185. Blue Skies in Queenstown

Blue Skies in Queenstown: About five days after we arrived in New Zealand, the weather took a turn. An unsignaled left turn into Lousytown. It started when we hit windy Wellie, where we departed the North Island on one of the most harrowing high-wind-and-screaming-baby plane takeoffs I’ve ever experienced. It was pleasant enough when we touched down in Christchurch, but within 24 hours of picking up the camper and barreling into this country’s “summer,” the bone chilling wind and rain began. At first we laughed it off with local weather jokes, like the one that goes “Yeah sure we’ve got four seasons in New Zealand. And you’ll get all four in one day.” We also remembered our Auckland taxi driver’s ominous comments on the subject.

Amy: So what’s the weather going to be like this month?
Driver: Ah, now there’s one.
Amy: One what?
Diver: An impossible question. Don’t bother with the weather reports on television either, because they’ll just say, “It’s going to be fine today, except for the rain.”

So we shivered. Morning, midday, midnight. I wrestled to keep the van on the road in sideways rain and gale winds in the Southland and we lamented briefly – oh how we lamented – our choice of New Zealand for our honeymoon. There was dashboard pounding, gloomy sleep-ins and plenty of talk about Fiji. Then about four soggy days later, we pulled into Queenstown.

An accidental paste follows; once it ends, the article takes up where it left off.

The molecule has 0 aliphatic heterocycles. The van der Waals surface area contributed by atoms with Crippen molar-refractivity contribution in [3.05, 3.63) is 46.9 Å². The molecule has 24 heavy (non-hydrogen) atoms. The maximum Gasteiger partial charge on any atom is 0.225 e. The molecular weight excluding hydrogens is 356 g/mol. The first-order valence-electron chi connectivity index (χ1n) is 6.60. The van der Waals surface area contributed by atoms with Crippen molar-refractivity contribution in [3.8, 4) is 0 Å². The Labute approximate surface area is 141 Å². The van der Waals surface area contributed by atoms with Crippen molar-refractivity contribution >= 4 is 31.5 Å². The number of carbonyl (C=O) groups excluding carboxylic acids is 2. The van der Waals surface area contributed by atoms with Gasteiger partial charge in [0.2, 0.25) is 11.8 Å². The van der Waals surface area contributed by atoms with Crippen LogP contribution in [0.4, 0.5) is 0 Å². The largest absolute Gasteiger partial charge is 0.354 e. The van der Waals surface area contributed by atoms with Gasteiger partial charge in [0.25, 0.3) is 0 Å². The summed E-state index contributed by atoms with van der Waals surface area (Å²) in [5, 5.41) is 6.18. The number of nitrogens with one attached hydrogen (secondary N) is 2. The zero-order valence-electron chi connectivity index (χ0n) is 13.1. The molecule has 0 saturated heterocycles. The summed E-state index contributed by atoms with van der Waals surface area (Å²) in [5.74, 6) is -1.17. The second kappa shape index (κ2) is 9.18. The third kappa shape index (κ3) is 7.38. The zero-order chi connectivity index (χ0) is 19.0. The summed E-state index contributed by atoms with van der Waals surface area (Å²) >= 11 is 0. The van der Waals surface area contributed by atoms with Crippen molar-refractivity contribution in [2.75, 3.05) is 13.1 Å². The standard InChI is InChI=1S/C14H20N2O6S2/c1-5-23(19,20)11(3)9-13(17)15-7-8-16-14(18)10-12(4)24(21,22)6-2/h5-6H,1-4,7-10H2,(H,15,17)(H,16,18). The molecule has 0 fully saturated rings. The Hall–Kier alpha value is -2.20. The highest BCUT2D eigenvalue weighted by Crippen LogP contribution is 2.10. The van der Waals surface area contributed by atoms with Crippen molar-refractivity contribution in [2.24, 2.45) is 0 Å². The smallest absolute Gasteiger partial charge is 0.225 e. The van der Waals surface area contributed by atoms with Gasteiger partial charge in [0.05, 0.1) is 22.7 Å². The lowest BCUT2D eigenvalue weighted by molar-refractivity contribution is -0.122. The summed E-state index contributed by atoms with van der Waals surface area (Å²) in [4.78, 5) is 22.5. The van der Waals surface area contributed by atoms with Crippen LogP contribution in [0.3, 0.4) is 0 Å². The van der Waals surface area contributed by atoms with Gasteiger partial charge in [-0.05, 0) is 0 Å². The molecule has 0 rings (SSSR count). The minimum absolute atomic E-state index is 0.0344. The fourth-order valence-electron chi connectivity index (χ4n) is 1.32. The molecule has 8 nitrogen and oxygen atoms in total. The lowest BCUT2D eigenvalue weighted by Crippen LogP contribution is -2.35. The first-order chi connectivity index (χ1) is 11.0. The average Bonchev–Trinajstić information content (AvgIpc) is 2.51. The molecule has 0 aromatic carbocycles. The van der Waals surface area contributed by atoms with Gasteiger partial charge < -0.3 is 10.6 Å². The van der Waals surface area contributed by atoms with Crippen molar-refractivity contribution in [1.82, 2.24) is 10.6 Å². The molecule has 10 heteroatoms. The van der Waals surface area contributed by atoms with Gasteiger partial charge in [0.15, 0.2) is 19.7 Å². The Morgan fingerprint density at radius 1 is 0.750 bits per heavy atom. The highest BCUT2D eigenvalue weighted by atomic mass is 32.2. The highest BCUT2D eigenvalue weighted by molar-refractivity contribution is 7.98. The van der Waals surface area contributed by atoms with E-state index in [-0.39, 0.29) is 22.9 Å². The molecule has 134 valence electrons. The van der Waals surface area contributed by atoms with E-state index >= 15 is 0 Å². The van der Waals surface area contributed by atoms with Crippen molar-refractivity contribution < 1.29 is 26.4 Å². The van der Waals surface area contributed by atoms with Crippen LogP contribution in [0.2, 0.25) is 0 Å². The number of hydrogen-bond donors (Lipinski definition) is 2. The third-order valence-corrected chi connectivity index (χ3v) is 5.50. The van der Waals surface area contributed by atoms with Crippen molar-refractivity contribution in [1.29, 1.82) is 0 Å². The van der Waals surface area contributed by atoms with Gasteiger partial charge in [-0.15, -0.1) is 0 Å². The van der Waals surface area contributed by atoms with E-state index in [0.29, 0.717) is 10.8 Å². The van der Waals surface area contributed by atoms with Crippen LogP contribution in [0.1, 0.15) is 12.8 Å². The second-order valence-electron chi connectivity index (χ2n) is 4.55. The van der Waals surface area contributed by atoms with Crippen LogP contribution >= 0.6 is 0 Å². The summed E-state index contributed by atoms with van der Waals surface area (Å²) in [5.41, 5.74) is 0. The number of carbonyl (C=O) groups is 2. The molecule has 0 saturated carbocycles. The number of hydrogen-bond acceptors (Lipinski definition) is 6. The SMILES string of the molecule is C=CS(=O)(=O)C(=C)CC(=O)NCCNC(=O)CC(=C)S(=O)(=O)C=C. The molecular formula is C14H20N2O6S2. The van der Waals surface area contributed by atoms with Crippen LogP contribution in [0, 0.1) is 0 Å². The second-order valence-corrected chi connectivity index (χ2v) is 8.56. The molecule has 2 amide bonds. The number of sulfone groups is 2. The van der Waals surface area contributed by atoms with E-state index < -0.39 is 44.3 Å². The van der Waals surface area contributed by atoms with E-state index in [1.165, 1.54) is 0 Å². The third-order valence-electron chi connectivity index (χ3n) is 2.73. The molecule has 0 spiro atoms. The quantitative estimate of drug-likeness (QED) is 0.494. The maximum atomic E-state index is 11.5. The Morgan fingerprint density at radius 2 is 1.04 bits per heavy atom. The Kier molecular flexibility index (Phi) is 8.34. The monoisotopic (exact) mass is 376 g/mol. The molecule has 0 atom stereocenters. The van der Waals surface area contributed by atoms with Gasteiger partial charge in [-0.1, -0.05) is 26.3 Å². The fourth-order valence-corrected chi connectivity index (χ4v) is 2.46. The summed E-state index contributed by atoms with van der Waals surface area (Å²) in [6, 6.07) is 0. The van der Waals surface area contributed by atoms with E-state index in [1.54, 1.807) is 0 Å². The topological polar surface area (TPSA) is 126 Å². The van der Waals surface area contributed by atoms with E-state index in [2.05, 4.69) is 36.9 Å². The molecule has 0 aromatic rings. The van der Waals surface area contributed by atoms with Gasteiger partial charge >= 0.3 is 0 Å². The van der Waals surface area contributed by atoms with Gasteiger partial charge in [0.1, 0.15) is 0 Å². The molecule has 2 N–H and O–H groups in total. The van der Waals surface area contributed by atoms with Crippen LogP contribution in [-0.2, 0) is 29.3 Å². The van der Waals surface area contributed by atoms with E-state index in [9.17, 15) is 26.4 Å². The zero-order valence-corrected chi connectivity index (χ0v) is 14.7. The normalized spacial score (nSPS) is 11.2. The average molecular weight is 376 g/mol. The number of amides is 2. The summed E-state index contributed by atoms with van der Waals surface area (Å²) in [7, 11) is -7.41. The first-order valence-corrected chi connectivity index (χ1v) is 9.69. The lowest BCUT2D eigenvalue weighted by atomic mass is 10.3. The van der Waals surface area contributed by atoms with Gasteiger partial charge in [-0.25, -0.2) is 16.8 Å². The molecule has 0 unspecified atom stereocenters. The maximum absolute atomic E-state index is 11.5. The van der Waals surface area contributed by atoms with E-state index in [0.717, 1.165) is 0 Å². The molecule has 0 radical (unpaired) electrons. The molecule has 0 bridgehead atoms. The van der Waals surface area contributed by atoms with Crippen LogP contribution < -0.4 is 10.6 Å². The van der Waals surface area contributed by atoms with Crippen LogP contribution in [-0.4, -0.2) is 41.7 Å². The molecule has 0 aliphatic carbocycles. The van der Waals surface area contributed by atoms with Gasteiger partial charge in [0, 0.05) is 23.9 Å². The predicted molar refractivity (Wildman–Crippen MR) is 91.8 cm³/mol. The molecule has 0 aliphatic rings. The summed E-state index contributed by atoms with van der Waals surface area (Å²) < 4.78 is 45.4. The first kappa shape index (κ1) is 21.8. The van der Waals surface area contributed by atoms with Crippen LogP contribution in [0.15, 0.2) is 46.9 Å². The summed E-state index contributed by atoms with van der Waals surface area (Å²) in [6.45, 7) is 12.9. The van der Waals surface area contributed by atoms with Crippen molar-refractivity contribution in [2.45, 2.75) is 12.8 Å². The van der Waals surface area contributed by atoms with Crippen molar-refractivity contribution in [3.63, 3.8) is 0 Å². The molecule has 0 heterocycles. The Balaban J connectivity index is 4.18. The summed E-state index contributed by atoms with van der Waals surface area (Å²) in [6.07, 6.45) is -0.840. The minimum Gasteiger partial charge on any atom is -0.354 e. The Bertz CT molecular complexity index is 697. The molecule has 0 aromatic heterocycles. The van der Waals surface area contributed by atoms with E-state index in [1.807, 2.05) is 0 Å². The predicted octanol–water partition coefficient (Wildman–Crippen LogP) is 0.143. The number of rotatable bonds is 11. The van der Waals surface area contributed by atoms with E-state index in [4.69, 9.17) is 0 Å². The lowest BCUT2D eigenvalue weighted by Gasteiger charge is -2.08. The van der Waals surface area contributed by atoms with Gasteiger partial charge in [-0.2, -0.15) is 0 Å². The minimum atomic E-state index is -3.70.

Queenstown is a curious place where it apparently only rains paragliders, because while we saw no signs of foul weather, we could lay hazily on the lawn beside the camper and count dozens of spiraling fabric sails like sheep over our heads. This place is a classic flagstone chalet, mountain ringed ski town that, in the summer, is inundated with goggle-tanned adrenaline junkies. And there’s a seemingly endlessly supply of companies here who’ll take you jet boating, hang gliding, paragliding, parasailing, skydiving, heli-skiing, heli-biking and heli-jet-boating. Ok I made that last one up, but it is the sort of town where you start to feel naked if you’re not at all times carrying some kind of gear or at the very least, a Frisbee.

Amy: If we’re gonna stay here more than one night we’ll need some gear.
Me: Yes! What kind of gear will you get?
Amy: Crampons probably.
Me: I’m getting a helmet!

In the end, we spent all our gear money on the best hamburger in New Zealand, a Fergburger (available in NZ beef, lamb or venison) after doing worthy time in a line that snaked down the block. And while we took a pass on anything para or heli-related, we did greatly enjoy many sedentary hours on Queenstown’s gorgeous waterfront, counting the broken arms and legs (13 in two days) and soaked up enough Vitamin D for about three honeymoons. Must be that extra big hole in the ozone. Take that, Fiji.

Photos, left to right: A fine day for a Fergburger with edan; a fine day for lawn bowling at the Queenstown bowling club; a fine day for walking in Queenstown Gardens.


  1. Anonymous says:

    When you get food do you make two orders one to photograph and one to eat or are the one in the same?

  2. Sloan says:

    Discipline is remembering to take the picture before you lay into it.

  3. Michael says:

    Queenstown definitely made me the adrenaline junkie that I am today. Nothing like hitting that town at the age of 21 and a wallet full of cash to make you go CRAZY.

  4. Sloan says:

    The "bro" spotting in that town is unparalleled.